Power Play Richard III

“I wish the bastards dead. And I would have it suddenly performed”

Richard of Gloucester

Company. (Photo: Marc Brenner)

It has been the most controversial production in the history of Shakespeare’s Globe.  There was no protest in 2012 when Mark Rylance starred as Richard III in an original practices production at the Globe.  However it would be unfair to say that those protesting about the casting of Artistic Director Michelle Terry as Richard are solely misogynistic.

I am pro disabled actors being considered for all parts but I am not in favour of parts being ring fenced for disabled actors only in the way that Othello is ring fenced for people of colour. It is about acting and creative choices and the part should go to the best person for the job in the choice of the director and casting director.  If we are to have colour blind and gender blind casting, it is also logical to have disability blind or ability blind casting.  So I fully support Michelle Terry playing the part of Richard III. 

The great irony about Richard III’s disability is that many in The Richard III Society felt the physical deformity had been invented by William Shakespeare. He was writing for Elizabeth I, the monarch who was the granddaughter of the Lancastrian Henry Tudor, Earl of Richmond, who defeats the Yorkist Richard at the Battle of Bosworth Field. 

In the most remarkable turn of events Richard III’s remains found under the car park in Leicester recently showed a slight curvature to the spine, spondylitis, but not so serious that it could not be disguised under bespoke clothing.  The most shocked at this revelation were modern supporters of Richard III who believe Henry VII had far more motive to dispose of the Princes in the Tower. 

Michelle Terry as Richard (Photo: Marc Brenner)

The concept for this production at The Globe is one of power crazed masculinity and megalomania played by a cast, bar one, of women.  Think Donald Trump and you might find Richard III’s supporters sporting red baseball caps. There is no softening of Richard III (Michelle Terry, in case you hadn’t already realised this) and his villainy.  We see him defer to Queen Elizabeth Woodville (Marianne Oldham), his brother’s widow, and immediately turn to us and display his evil intentions. 

Some of the most disturbing speeches for me in Richard III come from Richard’s mother the Duchess of York (usually Hayley Carmichael but played by an understudy on Press Night) when she vilifies her own son with such venom. 

This is a rewritten Richard III : some famous lines have been removed like “My Kingdom for a horse!” and others inserted like “When you’re a star, they let you do it,” and from Buckingham (Helen Schlesinger) “the wokeness of this age”.  The parallels are that the opposition underrated Richard’s ability to rise to the English throne so deformed was he and so apparently guilty of murder.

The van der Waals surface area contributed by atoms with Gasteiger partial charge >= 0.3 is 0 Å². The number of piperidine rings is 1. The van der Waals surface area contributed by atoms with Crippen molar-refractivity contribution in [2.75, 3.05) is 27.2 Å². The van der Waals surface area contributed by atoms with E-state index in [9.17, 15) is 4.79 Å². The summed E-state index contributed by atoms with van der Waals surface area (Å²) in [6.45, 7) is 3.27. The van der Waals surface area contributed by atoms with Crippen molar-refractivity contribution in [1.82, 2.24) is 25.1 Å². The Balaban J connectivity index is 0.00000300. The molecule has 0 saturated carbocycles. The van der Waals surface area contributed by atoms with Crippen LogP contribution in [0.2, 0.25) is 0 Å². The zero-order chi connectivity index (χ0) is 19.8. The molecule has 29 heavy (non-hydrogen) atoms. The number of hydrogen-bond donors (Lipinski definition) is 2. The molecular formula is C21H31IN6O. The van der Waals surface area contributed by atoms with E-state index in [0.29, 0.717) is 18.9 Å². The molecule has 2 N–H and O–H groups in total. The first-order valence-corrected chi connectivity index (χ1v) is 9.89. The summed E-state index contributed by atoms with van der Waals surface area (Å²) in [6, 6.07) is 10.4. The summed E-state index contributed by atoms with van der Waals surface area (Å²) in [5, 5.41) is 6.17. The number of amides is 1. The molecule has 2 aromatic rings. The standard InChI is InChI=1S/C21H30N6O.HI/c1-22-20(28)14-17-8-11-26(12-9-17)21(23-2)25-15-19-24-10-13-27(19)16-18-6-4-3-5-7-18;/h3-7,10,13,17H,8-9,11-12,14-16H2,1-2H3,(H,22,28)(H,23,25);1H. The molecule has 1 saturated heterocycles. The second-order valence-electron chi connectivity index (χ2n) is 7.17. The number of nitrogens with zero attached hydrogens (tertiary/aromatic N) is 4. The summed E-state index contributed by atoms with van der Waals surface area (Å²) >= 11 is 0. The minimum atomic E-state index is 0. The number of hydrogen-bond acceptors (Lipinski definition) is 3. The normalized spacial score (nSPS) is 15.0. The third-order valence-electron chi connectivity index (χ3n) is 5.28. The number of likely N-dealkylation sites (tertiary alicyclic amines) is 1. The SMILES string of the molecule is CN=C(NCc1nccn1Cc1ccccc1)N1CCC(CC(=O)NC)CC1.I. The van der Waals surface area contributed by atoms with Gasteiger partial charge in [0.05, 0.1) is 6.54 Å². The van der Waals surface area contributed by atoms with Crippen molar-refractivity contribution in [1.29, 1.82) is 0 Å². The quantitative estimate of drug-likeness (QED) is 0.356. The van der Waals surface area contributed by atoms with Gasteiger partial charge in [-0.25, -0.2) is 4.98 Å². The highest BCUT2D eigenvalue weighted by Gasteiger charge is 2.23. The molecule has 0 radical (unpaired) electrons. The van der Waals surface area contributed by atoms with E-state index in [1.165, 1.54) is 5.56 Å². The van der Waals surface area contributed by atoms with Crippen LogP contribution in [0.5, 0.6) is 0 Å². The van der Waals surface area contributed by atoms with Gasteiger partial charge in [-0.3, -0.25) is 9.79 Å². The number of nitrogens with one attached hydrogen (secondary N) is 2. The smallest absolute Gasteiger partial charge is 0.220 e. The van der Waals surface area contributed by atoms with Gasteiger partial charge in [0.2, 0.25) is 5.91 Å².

Michelle Terry as Richard and Helen Schlesinger as Buckingham (Photo: Marc Brenner)

Michelle Terry’s blonde wigged Richard is a psychotic murderer who even falls out with his best supporter Buckingham so that Buckingham fights on the other side two years before Bosworth.  Richard is definitely deranged down to his pink sculpted, ripped body and simulated six pack.  The staging of the murder of the princes is deeply affecting as they are smothered by Tyrell (Catrin Aaron) in a twin sleeping bag and struggle, kicking furiously until all movements cease.  It is heartbreaking.

Richard makes this Trump like speech, “At the end of the day, they are not after me.  I just happen to be standing in their way.”  Another chilling speech about the advent of strangers raping our women and daughters referring to the Welsh backed Lancastrians rings modern anti-immigration bells.

This isn’t a perfect Richard III from director Elle White but one which pleased the doughty members in the Pit on whom the disability gods were pouring down.  I believed more in Kevin Spacey at the Old Vic in 2011 but that of course is also still subject to discussion. 

The night before Bosworth Richard has a nightmare with a parade of his bloodied victims.  The battle is played out with Henry Earl of Richmond (Sam Crerar) victorious.  The play concludes as it began with superb, modern dance, initially illustrating the War of the Roses and finally bringing those wars to a conclusion.   

Richard and the princes (Photo: Marc Brenner)

Production Notes

Richard III

Written mostly by William Shakespeare with some 21st century insertions and deletions

Directed by Elle White



Michelle Terry

Catrin Aaron

Hayley Carmichael

Helen Schlesinger

Joanne Howarth

Marianne Oldham

Poppy Miller

Rosalind Blessed

Sarah Finigan

Tanika Yearwood

Katie Erich

Sam Crerar

Kibong Tanji

Holly-Jade Roberts,

sabelle Chiara Dawodu

Poppy Setrem

Em Thane

Felicity Tong

Ayla Wheatley


Director:  Elle White

Designer: Em Parry

Movement Director: Jess Williams

Lighting Designer: Paule Constable

Composer: James Maloney

Musical Director: Zanda Duggan

Fight Director: Rachel Bown-Williams


Running Time: Two hours 40 minutes with an interval

Booking to 3rd August 2024


Shakespeare’s Globe

New Globe Walk


London SE1 9DT

Phone: 020 7401 9919

Website: Shakespeare’s Globe

Rail/Tube: London Bridge

Reviewed by Lizzie Loveridge

at the GLOBE

on 21st May 2024